None of the front pages of Spain's printed daily newspapers on Monday carried the story of the first of the royal corruption cases to be centred on king Felipe VI, which relates to his lavish honeymoon which took place across several continents, with a cost of around half a million euros, and paid for, according to the British newspaper The Telegraph, half by a businessman identified as one of the proxies of the king emeritus Juan Carlos I and half by the former monarch himself. The same is true for Spanish public television and the news programmes. This situation is not just anecdotal, but rather a reflection of an anomaly regarding what the role of the press should be in a democratic society, and it is only understandable in the light of the fragility of the accounts of the respective media companies after the fall in newspaper sales and advertising. Spain's printed daily press has thus become a containment dyke that blocks out the truth while, paradoxically, the news that is connected with the Spanish royal family's corruption does end up appearing in the digital editions, where it competes with other media, outside the sphere of what used to be considered the press of reference.
For now, the only reaction from the Spanish media conglomerates to the news published by The Telegraph has been from El País, noting that the Zarzuela royal palace had no comment; that of ABC, putting the focus on Princess Corinna, former lover of Juan Carlos I, as the propagator of the news; and that of broadcaster Carlos Herrera of the COPE radio network speaking of "a political operation to denigrate and weaken the crown, in which anything goes". It is normal that they don't want to say any more as they don't know how far these revelations will all go, as they are compromising the royal family's position and making it increasingly difficult to prevent an investigation into the commissions received by the king emeritus which, obviously, neither begin nor end with the high speed train to Mecca, although that is where the focus is now. Meanwhile there are other news stories, such as The Times's piece on the Spanish royal family last week, entitled "Sex, lies and Swiss bank accounts", while new installments are also announced in the Swiss press with regard to the investigation which the Alpine country's justice system has opened.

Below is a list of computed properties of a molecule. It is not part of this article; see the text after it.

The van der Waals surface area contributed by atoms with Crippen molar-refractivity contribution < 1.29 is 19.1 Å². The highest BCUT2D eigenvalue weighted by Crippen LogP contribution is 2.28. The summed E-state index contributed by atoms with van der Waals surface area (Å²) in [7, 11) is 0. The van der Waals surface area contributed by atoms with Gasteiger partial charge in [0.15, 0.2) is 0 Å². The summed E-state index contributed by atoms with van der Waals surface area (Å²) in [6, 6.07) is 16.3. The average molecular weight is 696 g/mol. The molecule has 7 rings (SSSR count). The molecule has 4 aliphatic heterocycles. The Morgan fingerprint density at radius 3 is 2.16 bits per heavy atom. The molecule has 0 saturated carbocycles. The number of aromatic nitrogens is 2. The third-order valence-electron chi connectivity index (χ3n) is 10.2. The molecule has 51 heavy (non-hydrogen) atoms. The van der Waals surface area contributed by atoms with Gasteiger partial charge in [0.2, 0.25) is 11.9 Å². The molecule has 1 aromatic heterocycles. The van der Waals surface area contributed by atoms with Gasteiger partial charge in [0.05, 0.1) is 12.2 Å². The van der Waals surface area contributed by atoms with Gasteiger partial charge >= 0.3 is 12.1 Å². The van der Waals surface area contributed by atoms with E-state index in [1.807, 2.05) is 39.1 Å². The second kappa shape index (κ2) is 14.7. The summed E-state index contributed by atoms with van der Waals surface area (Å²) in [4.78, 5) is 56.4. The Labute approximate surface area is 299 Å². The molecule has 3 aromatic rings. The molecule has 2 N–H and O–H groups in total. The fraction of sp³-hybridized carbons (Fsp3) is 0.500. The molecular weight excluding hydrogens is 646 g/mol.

It is obvious that, despite all the efforts so far, Spain's deep state has not yet found the magic button that will black out all the cases of corruption that are emerging. And also that within the palace walls there is a complete lack of empathy in the handling of the situation, as evidenced, for example, by the fact that after the withdrawal of the allowance that Juan Carlos I was receiving as part of the funding for the king's household, which in turn comes from the Spanish government budget, no one thought that, since this amount will have no recipient, it would be best to return the more than 160,000 euros to the public treasury. Well, no. The decision taken has been to inject it into the Zarzuela's contingency fund, as if the royals were just a normal family lucky enough to gain a little more income after cancelling an expense.
The deep rift that exists in Spain, which goes far beyond the monarchy, with many of its main institutions under the spotlight for one reason or another, and in which the territorial crisis and the economic crisis come together, amplified by the mismanagement of the pandemic, will mean that the focus will fall on each and every one of the principal players in the near future. No matter how much they try to hide, the current monarchs will have no chance of even trying to turn around the present situation - when surveys give them a fail grade in Spain as a whole and a complete rejection in Catalonia and the Basque Country - without a radical break from the past and from the practices that are now beginning to enter the public domain. If not, the referendum on monarchy or republic will end up being unstoppable in Spain.